The example is a simple example of binding a Groovy template with a map of values - maybe something that you would do to send an email or create a customized document for someone - but behind the scenes Groovy will create a class that is added to permgen for each execution. Now this isn't a  lot, however, if you are dealing with high throughput it can certainly add up pretty quickly.

Lazy Garbage Collection

Another interesting behavior that I observed over the last few years is that, in the JVM implementation I was using, the PermGen garbage collector collected lazily.  As I mentioned, because nothing interesting traditionally happened in the permanent generation in the JVM, the garbage collectors didn't do anything interesting. Further-more, because it was always assumed that the contents of perm gen were fairly static (as the name suggests) the collection happens fairly infrequently, and often only kicks in for a full collection (which is more costly).  What this means is that even if every time you reload you free up lots of classes for collection (say, your entire application), it might not GC permgen for several reloads as a full collection isn't required, and the JVM will just lazily perform the collection when permgen is almost full.

If you look at the diagram above, it displays a common pattern I observed - each little step in the upswing of the chart represents a full application reload, but you will see that there are multiple reloads before the permgen usage approaches the limit, and it is only when the usage is close to the limit that it actually performs the collection.

The challenges this can present is that if you push the permgen close to the limit but still not triggering a full collection, then the following reload it can once again spike the permgen (because the entire application and its associated third party code is being reloaded into memory), this can push it over the limit and cause OOM exceptions.  This was not something I ever saw on production environments, but was fairly common in desktop/development environments where less resources were available.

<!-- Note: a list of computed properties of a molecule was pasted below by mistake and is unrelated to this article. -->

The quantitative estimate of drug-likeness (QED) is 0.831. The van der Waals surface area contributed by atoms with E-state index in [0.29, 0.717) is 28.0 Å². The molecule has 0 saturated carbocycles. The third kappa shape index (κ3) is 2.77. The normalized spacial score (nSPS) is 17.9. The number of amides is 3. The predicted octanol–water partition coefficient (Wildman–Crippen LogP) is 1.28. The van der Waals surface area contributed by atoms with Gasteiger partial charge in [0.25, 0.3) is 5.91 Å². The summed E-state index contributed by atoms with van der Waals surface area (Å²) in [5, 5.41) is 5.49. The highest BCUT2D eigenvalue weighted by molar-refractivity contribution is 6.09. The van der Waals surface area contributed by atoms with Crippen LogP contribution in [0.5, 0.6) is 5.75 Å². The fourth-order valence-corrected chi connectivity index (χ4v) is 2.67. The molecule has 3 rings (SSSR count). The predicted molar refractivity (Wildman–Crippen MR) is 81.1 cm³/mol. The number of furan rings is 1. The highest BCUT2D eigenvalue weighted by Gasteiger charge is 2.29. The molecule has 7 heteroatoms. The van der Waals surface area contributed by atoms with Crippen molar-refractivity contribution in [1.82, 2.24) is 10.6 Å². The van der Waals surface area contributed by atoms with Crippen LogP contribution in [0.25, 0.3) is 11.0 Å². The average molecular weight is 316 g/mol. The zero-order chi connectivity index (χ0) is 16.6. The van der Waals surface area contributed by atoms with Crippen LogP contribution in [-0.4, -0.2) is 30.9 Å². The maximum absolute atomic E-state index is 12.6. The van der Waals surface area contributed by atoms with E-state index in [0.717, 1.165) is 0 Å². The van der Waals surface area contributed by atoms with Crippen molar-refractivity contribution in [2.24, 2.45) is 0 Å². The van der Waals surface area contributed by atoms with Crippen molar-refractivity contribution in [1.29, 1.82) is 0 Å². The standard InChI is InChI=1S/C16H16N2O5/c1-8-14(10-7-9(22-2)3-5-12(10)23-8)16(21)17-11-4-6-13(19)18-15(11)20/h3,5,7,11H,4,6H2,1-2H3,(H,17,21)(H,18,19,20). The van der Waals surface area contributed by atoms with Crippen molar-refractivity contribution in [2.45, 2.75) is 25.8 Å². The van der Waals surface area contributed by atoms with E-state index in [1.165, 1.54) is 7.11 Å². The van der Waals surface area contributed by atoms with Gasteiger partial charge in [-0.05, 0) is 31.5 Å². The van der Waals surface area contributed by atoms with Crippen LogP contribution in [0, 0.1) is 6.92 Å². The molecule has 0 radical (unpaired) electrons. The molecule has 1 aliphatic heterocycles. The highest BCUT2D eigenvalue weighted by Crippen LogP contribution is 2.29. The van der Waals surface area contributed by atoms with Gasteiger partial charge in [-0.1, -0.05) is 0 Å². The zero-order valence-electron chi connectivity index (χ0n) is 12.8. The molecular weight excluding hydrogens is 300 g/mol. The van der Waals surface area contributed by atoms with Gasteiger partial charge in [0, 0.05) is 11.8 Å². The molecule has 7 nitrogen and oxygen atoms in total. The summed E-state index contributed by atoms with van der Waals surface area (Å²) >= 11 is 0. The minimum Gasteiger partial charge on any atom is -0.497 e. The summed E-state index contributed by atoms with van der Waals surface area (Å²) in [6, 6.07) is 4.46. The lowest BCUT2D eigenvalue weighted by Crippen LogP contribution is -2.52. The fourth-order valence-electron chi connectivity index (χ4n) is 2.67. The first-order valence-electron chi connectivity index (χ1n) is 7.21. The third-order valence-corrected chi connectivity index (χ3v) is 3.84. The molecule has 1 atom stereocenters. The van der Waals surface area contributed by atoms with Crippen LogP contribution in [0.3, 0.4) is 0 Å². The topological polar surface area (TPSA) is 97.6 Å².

(another interesting observation in this particular pattern is that the GC seems to be intermittently collecting fewer classes. I never got to the bottom of that question mark: there was no difference in activity between application reload each time, so there is no change in application behavior to trigger a leak and the middle period of reloading maintains a constant level of memory usage patterns - which also shows no leak behavior)

Hopefully someone smarter than me about all this stuff is reading this and can shed some better insights into it; otherwise, hopefully it's helpful if you are about to start doing crazy things with permgen.

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groovy ,memory usage ,garbage collection ,permgen space

Published at DZone with permission of Rob Hinds, DZone MVB. See the original article here.